Taiwan must look beyond Korea to draw up its economic road map
Erik Tollefson says obsessive comparison with Korea, exaggerated by the K-pop fever, is unhelpful
Latent economic anxiety typically manifests itself in strange ways. The broadcast of the Korean television drama, My Love from the Star, which tells of an alien who came to earth and fell in love with an actress, is a case in point.
The television series has besieged Taiwan: from fans obsessively commenting on the internet to newspapers debating the pathology of Taiwan's K-pop obsession, the show's popularity has struck an existential chord.
Indeed, the raucous debate has in a way intruded into the policy realm: at a recent Legislative Yuan hearing, National Development Council minister Kuan Chung-ming was asked about Taiwan's economic position in Asia and to expand on his previous comments that Taiwan had fallen behind Asian competitors, including Korea.
In truth, while Taiwan's policy focus on addressing economic challenges is warranted, continued reliance on historical economic comparisons, particularly with Korea, are likely to be counterproductive.
Korea and Taiwan have traditionally been classified as two of the four "tiger" economies of Asia, alongside Hong Kong and Singapore. They emerged on the global scene in the 1970s and 1980s on the back of explosive, export-based growth. The results were impressive: from 1965 to 1980, Korea's and Taiwan's economies grew, on average, at around 10 per cent per year.
The high rates of growth, however, camouflaged how their economic development models differed. The South Korean government played an aggressive role not only in strategically selecting industries to compete in, but also aggregating capital (both human and financial) in the country's chaebols (conglomerates) through foreign borrowing. Although the government also played a strategic role in Taiwan, it was less heavy-handed; economic development was financed domestically, while small and medium-sized enterprises served as the main engine of growth.
The 1997 Asian financial crisis served as a key differentiator between the models: while Korea's dependence on high levels of foreign debt precipitated a national crisis, Taiwan weathered the storm relatively unscathed.
After the Korean government and chaebols successfully reformed, however, the situation looks different 15 years on. Korea's per capita gross domestic product has surpassed that of Taiwan, and the current gap is estimated to be up to US$2,000 per person. Korea also has a lower unemployment rate, although Taiwan arguably has higher productivity.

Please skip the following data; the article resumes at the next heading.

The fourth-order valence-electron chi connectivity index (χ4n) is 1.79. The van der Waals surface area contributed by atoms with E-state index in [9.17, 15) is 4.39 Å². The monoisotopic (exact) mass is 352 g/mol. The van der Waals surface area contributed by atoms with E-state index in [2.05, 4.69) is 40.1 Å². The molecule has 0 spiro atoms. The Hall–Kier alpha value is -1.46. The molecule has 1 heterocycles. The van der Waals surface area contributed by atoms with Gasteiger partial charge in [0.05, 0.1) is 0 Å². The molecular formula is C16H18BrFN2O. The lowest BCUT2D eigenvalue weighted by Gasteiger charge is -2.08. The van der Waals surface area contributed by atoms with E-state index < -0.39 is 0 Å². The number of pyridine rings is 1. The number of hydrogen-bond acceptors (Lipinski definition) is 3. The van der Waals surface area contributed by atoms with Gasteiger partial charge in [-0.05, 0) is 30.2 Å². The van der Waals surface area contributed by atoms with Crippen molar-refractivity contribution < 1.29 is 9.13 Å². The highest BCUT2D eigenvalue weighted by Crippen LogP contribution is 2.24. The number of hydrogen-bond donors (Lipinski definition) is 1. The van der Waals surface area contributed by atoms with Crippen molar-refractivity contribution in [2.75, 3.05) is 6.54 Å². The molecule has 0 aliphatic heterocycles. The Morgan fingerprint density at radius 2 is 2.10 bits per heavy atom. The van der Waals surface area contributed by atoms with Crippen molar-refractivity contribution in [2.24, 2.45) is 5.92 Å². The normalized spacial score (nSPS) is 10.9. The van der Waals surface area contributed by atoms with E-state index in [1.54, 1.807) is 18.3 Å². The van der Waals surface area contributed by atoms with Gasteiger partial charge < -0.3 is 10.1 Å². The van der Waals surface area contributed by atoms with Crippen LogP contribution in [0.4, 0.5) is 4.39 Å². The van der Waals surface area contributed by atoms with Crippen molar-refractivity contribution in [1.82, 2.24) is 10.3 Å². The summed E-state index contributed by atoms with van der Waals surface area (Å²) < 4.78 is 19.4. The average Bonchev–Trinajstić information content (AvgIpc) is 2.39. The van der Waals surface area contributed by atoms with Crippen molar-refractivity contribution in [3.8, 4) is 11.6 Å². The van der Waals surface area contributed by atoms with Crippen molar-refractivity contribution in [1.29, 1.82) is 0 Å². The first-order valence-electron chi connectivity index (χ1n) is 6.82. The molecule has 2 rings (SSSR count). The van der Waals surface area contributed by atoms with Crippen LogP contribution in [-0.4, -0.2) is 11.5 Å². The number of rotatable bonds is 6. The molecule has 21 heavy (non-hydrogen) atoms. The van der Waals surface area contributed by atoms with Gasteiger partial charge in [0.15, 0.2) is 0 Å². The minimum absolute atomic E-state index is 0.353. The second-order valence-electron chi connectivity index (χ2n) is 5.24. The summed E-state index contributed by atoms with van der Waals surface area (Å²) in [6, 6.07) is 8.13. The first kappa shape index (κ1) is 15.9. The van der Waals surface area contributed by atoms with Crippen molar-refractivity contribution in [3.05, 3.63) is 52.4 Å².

The economic dissonance may seem greater in Taiwan due to more intangible factors: the endless parade of Korean pop and movie stars promoting new releases, the saturation of the local electronics market with Korean goods, and the global emergence of Korean brands in developed markets. While Taiwan boosts its own cadre of multinational firms, a majority of their business is providing parts for well-known brands such as Apple, leading to lower value-added production and brand recognition worldwide.
As a result, Taiwan's economic road map is likely to differ from South Korea's, particularly as it faces barriers to manage globalisation. The main reason is the unclear and sometimes contentious relationship with Beijing. Indeed, while official economic relations between the two have been inconsistent, many Taiwanese have voted with their feet, taking valuable production, talent and capital to the mainland.
While this dynamic is slowly changing with agreements to deepen co-operation, the unsettled issue of sovereignty has still prevented Taiwan from engaging the global economy, particularly through free trade agreements.
This has led to a substantial divergence with South Korea: while Korea has signed 10 free trade agreements since 2003 and is currently in negotiations for 11 more, Taiwan has signed just six, with the hope of participating in the Trans-Pacific Partnership negotiations.
Without the key tool of free trade to expand its global footprint and streamline regulations, Taiwan's strategic choices focus on difficult domestic reforms, including developing human capital through increasing investment and attracting immigrants, as well as improving the business climate for foreign capital and start-ups.
Ultimately, any viable economic strategy is not likely to be furthered through anachronistic historical comparisons. Indeed, as it became evident that My Love from the Star would become a hit among mainland Chinese and Taiwanese audiences, discussions began on a Chinese version that would mimic the drama's success.
But some Taiwanese entertainers have questioned the wisdom of merely copying, saying that it might put off more difficult decisions to boost the industry's competitiveness. Policymakers in Taiwan might benefit from a similar analysis: obsession typically leads one to lose focus.
Erik Tollefson is a freelance economics analyst